The aircraft will be non-pressurized, saving about 5% weight and allowing the windows to be larger. The batteries are located beneath the floor and will be swappable for when the battery degrades. “Thermal management will be a key factor in prolonging battery life,” says Brødreskift. He predicts the batteries will provide between 1000-1500 cycles depending on usage before they go below 70% capacity and do not have sufficient power to operate normally.

“It is a 5.7 tonnes boat so we displace a lot of water and it has to be big. That means we get a lot of cabin size, even though we have eight or nine battery packs. We can have things that give comfort and a good experience,” says Lithun.

The company plans to keep the cabin flexible so the aircraft can be used for different applications and missions such as for cargo, business, VIP, tourism and commuter. Easy cabin interfaces and side door functionality will accommodate the needs of all these markets, while the ranges will stay the same.

Other projects

ElFly has also worked with the Nordic Racing Team over the last several years to develop and test a pure-electric race plane, a modified Cassutt plane. The aircraft was to be used in the E-race series – which was unfortunately canceled before its launch.

As with the P2, the ElFly team is taking learnings from the Cassutt and using them on the Noemi development program. “We learned a lot about heat and cooling from the Cassutt. We have some testing to do with a new cooling system, then we are going to attempt the world record. We have the world’s fastest-flying electric race plane,” says Brødreskift.

Brødreskift is candid that inspiration for Noemi’s design has come from previous seaplanes. “The bottom half is inspired by the Mallard and the top is like the Twin Otter,” he says. “We did too many new things with the P2. This time we are not being so radical. If we can get to step at 30 knots then there is no need to reinvent things.”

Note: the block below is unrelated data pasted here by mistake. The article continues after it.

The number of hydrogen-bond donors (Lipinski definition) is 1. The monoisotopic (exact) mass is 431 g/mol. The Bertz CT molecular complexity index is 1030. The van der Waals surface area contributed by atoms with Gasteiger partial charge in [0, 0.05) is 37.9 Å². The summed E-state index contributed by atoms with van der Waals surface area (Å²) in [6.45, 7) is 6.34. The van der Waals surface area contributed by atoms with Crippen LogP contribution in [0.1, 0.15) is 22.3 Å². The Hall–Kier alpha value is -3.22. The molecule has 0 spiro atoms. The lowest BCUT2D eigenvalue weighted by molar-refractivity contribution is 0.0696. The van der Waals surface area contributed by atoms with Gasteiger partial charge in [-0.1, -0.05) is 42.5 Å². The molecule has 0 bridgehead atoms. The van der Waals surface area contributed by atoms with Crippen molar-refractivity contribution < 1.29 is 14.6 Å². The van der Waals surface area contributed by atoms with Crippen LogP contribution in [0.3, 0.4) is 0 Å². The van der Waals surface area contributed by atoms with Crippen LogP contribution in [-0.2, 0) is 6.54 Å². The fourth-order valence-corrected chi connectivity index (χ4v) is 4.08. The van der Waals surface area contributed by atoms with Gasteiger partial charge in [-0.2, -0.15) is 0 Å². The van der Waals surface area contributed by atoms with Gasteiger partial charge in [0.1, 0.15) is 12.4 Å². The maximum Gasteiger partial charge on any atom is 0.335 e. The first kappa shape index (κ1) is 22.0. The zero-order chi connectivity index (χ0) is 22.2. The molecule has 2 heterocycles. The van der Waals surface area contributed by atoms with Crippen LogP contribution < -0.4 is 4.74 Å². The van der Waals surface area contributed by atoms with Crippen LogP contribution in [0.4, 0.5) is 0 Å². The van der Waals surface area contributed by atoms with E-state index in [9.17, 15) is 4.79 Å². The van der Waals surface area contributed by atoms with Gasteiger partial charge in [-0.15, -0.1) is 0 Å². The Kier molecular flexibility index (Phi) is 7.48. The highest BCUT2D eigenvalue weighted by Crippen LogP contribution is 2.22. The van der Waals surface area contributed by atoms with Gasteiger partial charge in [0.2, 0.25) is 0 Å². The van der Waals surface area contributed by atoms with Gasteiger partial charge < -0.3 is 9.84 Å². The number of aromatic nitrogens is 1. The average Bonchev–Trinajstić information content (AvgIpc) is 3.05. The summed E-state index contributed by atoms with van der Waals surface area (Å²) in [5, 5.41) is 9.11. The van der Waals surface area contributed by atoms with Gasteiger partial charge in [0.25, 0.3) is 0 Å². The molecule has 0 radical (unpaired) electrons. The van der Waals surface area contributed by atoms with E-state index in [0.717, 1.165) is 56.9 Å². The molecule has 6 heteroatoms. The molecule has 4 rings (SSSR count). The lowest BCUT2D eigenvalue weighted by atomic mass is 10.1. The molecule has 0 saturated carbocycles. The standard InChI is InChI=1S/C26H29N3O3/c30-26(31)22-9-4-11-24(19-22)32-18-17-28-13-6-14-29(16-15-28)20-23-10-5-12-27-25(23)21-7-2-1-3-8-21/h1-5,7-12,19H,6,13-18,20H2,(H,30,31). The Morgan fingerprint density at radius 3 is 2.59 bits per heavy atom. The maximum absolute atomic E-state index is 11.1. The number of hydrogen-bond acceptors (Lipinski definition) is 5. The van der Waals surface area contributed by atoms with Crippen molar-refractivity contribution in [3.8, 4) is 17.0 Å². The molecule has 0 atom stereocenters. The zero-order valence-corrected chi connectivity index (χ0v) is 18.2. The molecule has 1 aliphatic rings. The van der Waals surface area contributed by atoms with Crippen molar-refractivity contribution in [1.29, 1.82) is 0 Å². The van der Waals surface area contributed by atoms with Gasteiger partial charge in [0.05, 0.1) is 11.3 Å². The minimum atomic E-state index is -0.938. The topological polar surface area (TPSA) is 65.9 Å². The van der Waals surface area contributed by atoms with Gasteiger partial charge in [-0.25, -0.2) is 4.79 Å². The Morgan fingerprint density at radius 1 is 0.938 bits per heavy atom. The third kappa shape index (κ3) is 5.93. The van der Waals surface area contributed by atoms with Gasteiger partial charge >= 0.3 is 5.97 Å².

Being pragmatic about the design and features also reduces commercial risk, a real concern for the team.

“The aircraft has a mature business and safety case. We aim to struggle more at the front end of the project and meet certification standards as early as possible – the aircraft you see today will be the aircraft you see in 2030,” says Brødreskift. “I am confident we can do this, it’s a move up from general aviation for me, but we have a great team that we are building steadily towards certification.”

The thinking behind Noemi is a mix of environmental concerns and a desire to produce a practical plane suited to Norway’s challenging terrain. There is also a romantic nostalgia for the seaplanes of the 20th century mixed with the exciting prospect of electrified aviation. But Lithun is not sentimental about Noemi’s prospects and won’t be over hyping its capabilities: “We don’t need to lie to people because we are going to fly the plane ourselves, I don’t want to pump up the potential and sell a lot of stocks, I want it to fly,” he says.

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Ben has worked all of his career as a journalist and now editor, covering almost all aspects of technology, engineering and industry. In the last 20 years he has written on subjects from nuclear submarines and autonomous cars to future design and manufacturing technologies and commercial aviation. Latterly editor of a leading engineering magazine, he brings an eye for a great story and lots of experience to the team.